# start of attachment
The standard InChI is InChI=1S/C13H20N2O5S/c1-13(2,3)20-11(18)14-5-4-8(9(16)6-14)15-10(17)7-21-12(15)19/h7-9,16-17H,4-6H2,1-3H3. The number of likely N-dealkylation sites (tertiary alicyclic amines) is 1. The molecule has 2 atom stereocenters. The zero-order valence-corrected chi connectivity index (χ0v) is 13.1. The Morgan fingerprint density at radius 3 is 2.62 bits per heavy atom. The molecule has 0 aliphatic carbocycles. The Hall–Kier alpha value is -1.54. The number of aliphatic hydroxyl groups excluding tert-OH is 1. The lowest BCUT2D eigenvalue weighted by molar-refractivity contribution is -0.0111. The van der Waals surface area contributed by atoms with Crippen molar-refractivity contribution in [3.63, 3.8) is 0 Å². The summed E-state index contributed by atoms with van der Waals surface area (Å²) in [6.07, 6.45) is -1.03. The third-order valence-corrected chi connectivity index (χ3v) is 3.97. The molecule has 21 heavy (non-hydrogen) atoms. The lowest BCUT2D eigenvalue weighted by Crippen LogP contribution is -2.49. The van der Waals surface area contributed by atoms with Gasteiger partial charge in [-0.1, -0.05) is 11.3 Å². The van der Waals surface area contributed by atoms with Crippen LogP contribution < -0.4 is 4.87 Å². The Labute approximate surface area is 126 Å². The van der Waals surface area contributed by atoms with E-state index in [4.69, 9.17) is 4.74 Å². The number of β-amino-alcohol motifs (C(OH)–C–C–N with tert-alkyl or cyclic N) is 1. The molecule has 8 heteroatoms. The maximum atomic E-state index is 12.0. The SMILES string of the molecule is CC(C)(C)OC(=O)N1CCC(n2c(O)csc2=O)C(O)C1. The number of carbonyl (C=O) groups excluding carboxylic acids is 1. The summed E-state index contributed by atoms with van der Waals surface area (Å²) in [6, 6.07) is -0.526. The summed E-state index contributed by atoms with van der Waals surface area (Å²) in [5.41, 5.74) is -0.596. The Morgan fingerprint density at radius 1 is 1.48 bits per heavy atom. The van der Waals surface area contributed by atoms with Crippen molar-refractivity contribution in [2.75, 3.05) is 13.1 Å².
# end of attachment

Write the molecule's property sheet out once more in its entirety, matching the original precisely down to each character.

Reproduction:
The standard InChI is InChI=1S/C13H20N2O5S/c1-13(2,3)20-11(18)14-5-4-8(9(16)6-14)15-10(17)7-21-12(15)19/h7-9,16-17H,4-6H2,1-3H3. The number of likely N-dealkylation sites (tertiary alicyclic amines) is 1. The molecule has 2 atom stereocenters. The zero-order valence-corrected chi connectivity index (χ0v) is 13.1. The Morgan fingerprint density at radius 3 is 2.62 bits per heavy atom. The molecule has 0 aliphatic carbocycles. The Hall–Kier alpha value is -1.54. The number of aliphatic hydroxyl groups excluding tert-OH is 1. The lowest BCUT2D eigenvalue weighted by molar-refractivity contribution is -0.0111. The van der Waals surface area contributed by atoms with Crippen molar-refractivity contribution in [3.63, 3.8) is 0 Å². The summed E-state index contributed by atoms with van der Waals surface area (Å²) in [6.07, 6.45) is -1.03. The third-order valence-corrected chi connectivity index (χ3v) is 3.97. The molecule has 21 heavy (non-hydrogen) atoms. The lowest BCUT2D eigenvalue weighted by Crippen LogP contribution is -2.49. The van der Waals surface area contributed by atoms with Gasteiger partial charge in [-0.1, -0.05) is 11.3 Å². The van der Waals surface area contributed by atoms with Crippen LogP contribution < -0.4 is 4.87 Å². The Labute approximate surface area is 126 Å². The van der Waals surface area contributed by atoms with E-state index in [4.69, 9.17) is 4.74 Å². The number of β-amino-alcohol motifs (C(OH)–C–C–N with tert-alkyl or cyclic N) is 1. The molecule has 8 heteroatoms. The maximum atomic E-state index is 12.0. The SMILES string of the molecule is CC(C)(C)OC(=O)N1CCC(n2c(O)csc2=O)C(O)C1. The number of carbonyl (C=O) groups excluding carboxylic acids is 1. The summed E-state index contributed by atoms with van der Waals surface area (Å²) in [6, 6.07) is -0.526. The summed E-state index contributed by atoms with van der Waals surface area (Å²) in [5.41, 5.74) is -0.596. The Morgan fingerprint density at radius 1 is 1.48 bits per heavy atom. The van der Waals surface area contributed by atoms with Crippen molar-refractivity contribution in [2.75, 3.05) is 13.1 Å².